Genetics Nurse – Career and Education Profile

Genetics nurses work with patients dealing with a variety of hereditary diseases, assisting both with treatment and with family planning concerned with genetics.

Job Responsibilities

As a genetics nurse, you could help doctors with a number of tasks, such as evaluating a patient’s condition, recording patient history, checking vital signs, educating patients on home care, and assessing risk for passing on specific genes to children. You could also work in a research setting or help doctors educate patients on risk factors and gene analysis. In addition, genetics nurses are needed in long-term care facilities where they work with patients to manage pain, stay mobile, and deal with having developmental mental and physical problems associated with genetics-related medical conditions.

Salary and Career Options

The salary you’ll make as a genetics nurse depends on your education level, whether or not you have an special certifications, your location, and the type of facility where you work. On average, RNs working in this field can expect to make an average of around $60,000 annually. Genetics nursing can lead to other careers as well, such as working with a specific type of patient (like children) or working with a certain disease. You can also get certified in women’s health or become a certified nurse midwife so you can help couples with family planning from a genetics standpoint.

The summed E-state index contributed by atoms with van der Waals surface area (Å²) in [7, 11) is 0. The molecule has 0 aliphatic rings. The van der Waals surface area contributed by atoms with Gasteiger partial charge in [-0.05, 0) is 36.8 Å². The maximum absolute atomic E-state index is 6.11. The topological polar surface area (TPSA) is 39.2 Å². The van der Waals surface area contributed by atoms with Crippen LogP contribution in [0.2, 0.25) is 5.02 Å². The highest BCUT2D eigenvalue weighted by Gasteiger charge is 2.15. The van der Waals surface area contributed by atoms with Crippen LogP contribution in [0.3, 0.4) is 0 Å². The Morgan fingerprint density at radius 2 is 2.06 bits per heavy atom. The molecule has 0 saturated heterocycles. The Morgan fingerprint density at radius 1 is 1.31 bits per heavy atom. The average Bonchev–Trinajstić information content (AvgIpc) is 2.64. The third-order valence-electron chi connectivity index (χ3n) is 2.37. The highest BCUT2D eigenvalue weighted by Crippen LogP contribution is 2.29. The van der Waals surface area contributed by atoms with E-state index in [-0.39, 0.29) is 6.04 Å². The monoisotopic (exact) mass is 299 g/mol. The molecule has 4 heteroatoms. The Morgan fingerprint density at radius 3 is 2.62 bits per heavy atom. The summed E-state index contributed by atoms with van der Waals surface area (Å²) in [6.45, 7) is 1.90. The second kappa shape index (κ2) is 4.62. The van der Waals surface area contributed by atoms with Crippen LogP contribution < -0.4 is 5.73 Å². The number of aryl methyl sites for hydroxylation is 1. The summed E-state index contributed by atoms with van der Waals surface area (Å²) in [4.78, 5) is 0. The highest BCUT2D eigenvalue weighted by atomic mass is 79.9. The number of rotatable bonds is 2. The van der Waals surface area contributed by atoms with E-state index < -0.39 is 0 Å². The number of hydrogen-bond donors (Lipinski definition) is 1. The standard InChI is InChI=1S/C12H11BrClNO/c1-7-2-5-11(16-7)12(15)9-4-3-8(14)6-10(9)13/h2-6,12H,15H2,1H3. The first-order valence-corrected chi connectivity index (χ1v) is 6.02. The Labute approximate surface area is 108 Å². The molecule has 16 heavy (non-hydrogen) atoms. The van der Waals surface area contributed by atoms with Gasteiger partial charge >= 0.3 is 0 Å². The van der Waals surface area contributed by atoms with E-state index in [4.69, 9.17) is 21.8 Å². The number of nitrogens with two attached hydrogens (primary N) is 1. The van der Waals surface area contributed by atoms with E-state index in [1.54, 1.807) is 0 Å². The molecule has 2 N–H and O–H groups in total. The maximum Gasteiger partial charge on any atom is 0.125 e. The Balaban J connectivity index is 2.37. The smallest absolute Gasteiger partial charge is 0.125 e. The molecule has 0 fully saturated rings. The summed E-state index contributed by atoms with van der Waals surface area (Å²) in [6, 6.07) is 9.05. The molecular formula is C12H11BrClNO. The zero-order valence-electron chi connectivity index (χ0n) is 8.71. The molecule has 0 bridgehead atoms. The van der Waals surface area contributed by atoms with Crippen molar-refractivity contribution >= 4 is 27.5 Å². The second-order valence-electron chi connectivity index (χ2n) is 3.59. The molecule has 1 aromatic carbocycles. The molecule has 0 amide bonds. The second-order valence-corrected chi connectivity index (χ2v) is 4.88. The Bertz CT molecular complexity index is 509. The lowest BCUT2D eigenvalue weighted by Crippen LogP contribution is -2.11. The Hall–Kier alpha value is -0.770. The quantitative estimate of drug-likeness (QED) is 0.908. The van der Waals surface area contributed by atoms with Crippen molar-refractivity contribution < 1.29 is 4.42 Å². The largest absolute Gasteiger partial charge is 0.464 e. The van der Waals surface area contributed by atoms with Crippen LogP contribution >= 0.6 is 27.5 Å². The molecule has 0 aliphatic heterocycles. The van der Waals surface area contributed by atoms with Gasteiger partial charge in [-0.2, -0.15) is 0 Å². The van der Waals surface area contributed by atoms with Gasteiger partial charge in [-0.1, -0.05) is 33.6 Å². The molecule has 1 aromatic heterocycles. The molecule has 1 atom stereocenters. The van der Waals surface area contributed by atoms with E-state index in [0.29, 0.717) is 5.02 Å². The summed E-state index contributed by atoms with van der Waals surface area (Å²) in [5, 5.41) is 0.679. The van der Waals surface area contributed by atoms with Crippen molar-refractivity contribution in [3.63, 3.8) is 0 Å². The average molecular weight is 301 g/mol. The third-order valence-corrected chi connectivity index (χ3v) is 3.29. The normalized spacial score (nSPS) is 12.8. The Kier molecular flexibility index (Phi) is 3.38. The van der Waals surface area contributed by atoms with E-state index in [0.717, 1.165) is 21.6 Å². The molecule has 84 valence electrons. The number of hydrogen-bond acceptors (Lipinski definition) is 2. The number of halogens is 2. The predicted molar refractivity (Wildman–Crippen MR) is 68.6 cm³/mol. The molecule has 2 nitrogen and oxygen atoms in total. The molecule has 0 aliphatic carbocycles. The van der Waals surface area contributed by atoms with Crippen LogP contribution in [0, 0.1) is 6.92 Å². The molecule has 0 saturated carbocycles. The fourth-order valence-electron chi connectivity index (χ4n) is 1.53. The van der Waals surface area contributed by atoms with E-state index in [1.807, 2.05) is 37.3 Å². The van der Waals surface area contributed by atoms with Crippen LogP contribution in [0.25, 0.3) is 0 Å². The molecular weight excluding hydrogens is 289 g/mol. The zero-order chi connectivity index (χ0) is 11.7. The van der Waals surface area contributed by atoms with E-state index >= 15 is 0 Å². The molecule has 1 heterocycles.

Educational Requirements

You can get started working as a genetics nurse as an LPN, but most nurses specializing in this area earn at least an associate’s degree in order to become an RN. You can also earn a bachelor’s degree or master’s degree to work in more advanced roles in this field. At higher levels, you can become certified in this field, allowing you to earn even more money as a nurse working in genetics.


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